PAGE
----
As soon as the export ban on oil - in force since 1973 - was lifted in America, producers started making global expansion plans. Oil was depressingly cheap, production was abundant, and emerging markets demand was growing. Now prices have improved, which has led to production ramp-ups, so there’s even more oil—and gas—for export.
The Gulf Coast is the natural focal point of this expansion. It has two of the ten busiest ports in the world by cargo volume: The Port of South Louisiana and the Port of Houston. Until relatively recently, the Port of Houston was where all the oil action in Texas took place. Now, things are changing, with energy companies expanding along the state’s coast, shunning the busy—and more expensive—big port.
In an extensive analysis of the situation, the Houston Chronicle’s David Hunn notes that companies such as Phillips 66, Occidental Petroleum, and Cheniere Energy, all based in Houston, have opted for export capacity outside the city and its port.
Occidental Petroleum, for example, built a terminal near Corpus Christi where last month it tested a Very Large Crude Carrier, or VLCC – a vessel capable of transporting between 1.9 and 2.2 million barrels of crude. The test was successful , and according to a senior marketing official from Occidental, VLCCs will in the future dock at the company’s terminal, load at 60 percent of capacity, and then be joined into deeper waters by smaller tankers to fill up to 100 percent. Occidental has a pretty wide footprint in the Permian, where production prices are low and the crude is internationally competitive. Related: OPEC Production Spikes – Has The Cheating Begun?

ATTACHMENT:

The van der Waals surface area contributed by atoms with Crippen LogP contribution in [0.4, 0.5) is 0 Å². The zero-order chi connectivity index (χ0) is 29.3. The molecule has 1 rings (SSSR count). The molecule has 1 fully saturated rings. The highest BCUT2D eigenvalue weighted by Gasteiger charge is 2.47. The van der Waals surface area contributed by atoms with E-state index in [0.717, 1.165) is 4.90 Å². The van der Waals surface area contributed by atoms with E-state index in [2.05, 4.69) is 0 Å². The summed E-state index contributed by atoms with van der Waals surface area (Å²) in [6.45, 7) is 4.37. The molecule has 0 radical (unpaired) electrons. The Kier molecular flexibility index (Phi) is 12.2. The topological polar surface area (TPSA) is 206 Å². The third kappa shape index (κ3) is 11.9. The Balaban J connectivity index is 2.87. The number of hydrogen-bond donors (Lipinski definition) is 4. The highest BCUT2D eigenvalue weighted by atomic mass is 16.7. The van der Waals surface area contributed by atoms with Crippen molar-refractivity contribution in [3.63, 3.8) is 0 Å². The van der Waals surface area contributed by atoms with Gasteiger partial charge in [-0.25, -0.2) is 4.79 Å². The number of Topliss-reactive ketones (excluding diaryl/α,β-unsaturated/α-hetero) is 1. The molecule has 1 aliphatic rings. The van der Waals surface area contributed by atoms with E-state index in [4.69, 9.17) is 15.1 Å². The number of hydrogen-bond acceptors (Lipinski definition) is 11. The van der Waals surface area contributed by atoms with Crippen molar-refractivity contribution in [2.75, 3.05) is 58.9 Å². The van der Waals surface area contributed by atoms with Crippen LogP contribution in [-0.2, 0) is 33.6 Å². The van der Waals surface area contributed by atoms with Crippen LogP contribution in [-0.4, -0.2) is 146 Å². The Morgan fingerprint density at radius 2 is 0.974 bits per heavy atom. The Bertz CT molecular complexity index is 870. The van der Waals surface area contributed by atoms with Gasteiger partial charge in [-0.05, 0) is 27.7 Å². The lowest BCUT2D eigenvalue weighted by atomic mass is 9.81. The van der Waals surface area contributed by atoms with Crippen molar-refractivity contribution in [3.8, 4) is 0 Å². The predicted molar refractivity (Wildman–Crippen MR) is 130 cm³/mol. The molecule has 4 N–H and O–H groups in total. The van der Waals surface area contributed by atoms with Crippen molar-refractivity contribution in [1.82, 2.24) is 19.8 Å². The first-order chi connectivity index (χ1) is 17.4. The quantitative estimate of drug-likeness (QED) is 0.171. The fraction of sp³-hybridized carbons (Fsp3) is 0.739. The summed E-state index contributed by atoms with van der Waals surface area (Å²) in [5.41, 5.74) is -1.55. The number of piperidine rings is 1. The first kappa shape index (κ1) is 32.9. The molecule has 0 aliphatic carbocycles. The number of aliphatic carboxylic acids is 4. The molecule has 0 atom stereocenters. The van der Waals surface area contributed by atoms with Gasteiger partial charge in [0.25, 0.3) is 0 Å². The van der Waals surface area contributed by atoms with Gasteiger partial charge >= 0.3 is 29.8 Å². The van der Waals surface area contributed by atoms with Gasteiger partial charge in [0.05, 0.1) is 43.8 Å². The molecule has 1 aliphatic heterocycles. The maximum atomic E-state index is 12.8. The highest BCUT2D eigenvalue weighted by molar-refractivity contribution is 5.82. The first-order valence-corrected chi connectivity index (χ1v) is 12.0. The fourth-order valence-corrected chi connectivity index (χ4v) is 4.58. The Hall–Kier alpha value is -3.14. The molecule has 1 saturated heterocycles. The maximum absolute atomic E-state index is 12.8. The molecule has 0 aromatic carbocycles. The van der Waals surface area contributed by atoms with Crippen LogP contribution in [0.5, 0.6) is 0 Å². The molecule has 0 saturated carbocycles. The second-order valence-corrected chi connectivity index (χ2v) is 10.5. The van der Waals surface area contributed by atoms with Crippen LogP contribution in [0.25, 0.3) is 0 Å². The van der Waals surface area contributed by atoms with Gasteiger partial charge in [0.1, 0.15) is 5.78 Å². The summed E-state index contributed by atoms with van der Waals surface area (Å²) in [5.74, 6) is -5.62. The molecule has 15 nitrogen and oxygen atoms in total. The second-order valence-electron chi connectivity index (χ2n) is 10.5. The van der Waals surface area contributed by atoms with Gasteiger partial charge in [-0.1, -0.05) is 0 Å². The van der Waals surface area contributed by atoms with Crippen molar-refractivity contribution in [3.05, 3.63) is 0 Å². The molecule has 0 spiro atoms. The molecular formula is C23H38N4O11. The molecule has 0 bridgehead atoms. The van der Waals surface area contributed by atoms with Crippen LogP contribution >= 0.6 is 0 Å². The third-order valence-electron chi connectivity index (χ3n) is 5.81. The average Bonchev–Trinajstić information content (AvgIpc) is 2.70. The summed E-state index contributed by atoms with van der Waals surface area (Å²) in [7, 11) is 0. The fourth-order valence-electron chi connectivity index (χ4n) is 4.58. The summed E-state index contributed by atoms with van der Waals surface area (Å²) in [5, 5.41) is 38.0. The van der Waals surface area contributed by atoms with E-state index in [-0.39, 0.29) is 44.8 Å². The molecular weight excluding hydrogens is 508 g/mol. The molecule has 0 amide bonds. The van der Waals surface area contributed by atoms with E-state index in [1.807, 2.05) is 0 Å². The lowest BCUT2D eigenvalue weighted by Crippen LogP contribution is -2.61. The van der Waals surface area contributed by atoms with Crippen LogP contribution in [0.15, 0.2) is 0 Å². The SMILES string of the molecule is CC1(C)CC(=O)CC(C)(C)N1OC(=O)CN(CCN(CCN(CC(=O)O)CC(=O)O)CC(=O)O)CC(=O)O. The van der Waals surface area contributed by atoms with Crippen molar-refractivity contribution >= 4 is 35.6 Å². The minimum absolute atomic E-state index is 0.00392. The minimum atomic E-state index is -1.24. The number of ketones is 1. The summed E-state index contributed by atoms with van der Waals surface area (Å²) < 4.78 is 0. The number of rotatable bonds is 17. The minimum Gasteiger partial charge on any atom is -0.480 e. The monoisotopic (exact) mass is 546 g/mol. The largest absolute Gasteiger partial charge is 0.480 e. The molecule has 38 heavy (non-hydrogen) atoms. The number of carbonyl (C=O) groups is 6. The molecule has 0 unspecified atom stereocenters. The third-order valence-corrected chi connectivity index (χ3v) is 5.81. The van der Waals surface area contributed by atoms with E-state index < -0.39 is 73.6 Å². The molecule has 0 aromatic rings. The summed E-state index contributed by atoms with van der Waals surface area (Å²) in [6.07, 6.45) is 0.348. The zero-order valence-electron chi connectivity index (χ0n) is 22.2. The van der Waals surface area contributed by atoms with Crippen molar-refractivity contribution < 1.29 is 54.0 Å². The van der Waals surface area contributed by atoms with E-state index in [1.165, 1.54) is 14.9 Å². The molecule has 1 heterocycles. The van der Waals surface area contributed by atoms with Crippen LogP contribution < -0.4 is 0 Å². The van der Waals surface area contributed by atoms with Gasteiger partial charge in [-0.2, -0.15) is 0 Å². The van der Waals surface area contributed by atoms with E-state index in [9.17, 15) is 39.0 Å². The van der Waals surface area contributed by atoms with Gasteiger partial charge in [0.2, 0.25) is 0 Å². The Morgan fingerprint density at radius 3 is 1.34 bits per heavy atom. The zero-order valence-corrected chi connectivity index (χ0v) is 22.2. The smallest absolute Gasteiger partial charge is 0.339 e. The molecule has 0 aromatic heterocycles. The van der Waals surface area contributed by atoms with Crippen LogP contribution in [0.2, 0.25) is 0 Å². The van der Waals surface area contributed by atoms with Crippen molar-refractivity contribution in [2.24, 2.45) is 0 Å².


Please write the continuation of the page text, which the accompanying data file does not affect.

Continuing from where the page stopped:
Phillips 66 chose Freeport, another Texas port, for its LNG export terminal, which was completed last year and the first cargo set off in December. LNG exports from the U.S. are on the rise and their reach is expanding globally, which has prompted a race to build export terminals. Recently, authorities approved the first floating LNG terminal, off the Louisiana coast: Delfin LNG, with an annual export capacity of 13 million metric tons.
And that’s not all. The port of Brownsville is also gaining a lot of attention from the energy industry: three LNG plants have already been planned for construction there and the port’s management has requested approval from Congress to increase the depth of its ship channel to 52 feet from the current 42.
Meanwhile, the Port of Houston, despite congestion and high prices, is not doing too badly. Earlier this week, SemGroup Corp., a pipeline and storage provider, agreed to spend more than US$2 billion on the acquisition of Houston Fuel Oil Terminal Company. The target owns one of the largest oil terminals on the Gulf Coast, with a capacity of 1.68 million barrels, located on the waterfront of the Houston Ship Channel. Though the deal was seen by some as too expensive, the company’s CEO told the Houston Chronicle that it was worth it for a presence in the Ship Channel.
At the moment, Cheniere Energy is building another export facility, this time in Portland, Texas. Worth US$13 billion, the terminal will span 2,000 acres with two docks.
The rush for export capacity seems unstoppable, especially now that international oil pries have stabilized around US$50 and despite a persistent glut on the LNG market. Thanks to all this, the face of the Gulf Coast is changing, and it is changing fast.
By Irina Slav For Oilprice.com
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